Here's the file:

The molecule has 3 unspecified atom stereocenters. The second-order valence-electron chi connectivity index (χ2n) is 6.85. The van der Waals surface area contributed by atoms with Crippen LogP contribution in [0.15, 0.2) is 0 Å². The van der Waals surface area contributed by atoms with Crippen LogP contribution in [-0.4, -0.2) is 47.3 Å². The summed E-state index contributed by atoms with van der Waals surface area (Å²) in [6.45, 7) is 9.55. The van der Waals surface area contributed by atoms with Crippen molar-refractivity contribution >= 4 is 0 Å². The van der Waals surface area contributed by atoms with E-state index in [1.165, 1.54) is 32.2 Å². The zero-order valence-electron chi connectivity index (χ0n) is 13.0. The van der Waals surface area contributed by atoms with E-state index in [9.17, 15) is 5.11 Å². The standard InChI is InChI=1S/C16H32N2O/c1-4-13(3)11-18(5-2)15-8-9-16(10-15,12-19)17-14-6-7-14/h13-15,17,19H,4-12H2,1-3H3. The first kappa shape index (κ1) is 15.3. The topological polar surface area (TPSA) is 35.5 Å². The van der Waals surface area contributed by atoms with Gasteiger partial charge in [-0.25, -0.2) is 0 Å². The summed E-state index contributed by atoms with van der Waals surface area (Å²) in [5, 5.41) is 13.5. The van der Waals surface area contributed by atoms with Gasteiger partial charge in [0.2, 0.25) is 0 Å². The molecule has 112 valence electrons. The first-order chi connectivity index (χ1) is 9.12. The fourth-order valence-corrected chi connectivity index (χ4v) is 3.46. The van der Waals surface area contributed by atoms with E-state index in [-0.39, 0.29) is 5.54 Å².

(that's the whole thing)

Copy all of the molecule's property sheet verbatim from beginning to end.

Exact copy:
The molecule has 3 unspecified atom stereocenters. The second-order valence-electron chi connectivity index (χ2n) is 6.85. The van der Waals surface area contributed by atoms with Crippen LogP contribution in [0.15, 0.2) is 0 Å². The van der Waals surface area contributed by atoms with Crippen LogP contribution in [-0.4, -0.2) is 47.3 Å². The summed E-state index contributed by atoms with van der Waals surface area (Å²) in [6.45, 7) is 9.55. The van der Waals surface area contributed by atoms with Crippen molar-refractivity contribution >= 4 is 0 Å². The van der Waals surface area contributed by atoms with E-state index in [1.165, 1.54) is 32.2 Å². The zero-order valence-electron chi connectivity index (χ0n) is 13.0. The van der Waals surface area contributed by atoms with E-state index in [9.17, 15) is 5.11 Å². The standard InChI is InChI=1S/C16H32N2O/c1-4-13(3)11-18(5-2)15-8-9-16(10-15,12-19)17-14-6-7-14/h13-15,17,19H,4-12H2,1-3H3. The first kappa shape index (κ1) is 15.3. The topological polar surface area (TPSA) is 35.5 Å². The van der Waals surface area contributed by atoms with Gasteiger partial charge in [-0.25, -0.2) is 0 Å². The summed E-state index contributed by atoms with van der Waals surface area (Å²) in [5, 5.41) is 13.5. The van der Waals surface area contributed by atoms with Gasteiger partial charge in [0.2, 0.25) is 0 Å². The molecule has 112 valence electrons. The first-order chi connectivity index (χ1) is 9.12. The fourth-order valence-corrected chi connectivity index (χ4v) is 3.46. The van der Waals surface area contributed by atoms with E-state index in [-0.39, 0.29) is 5.54 Å².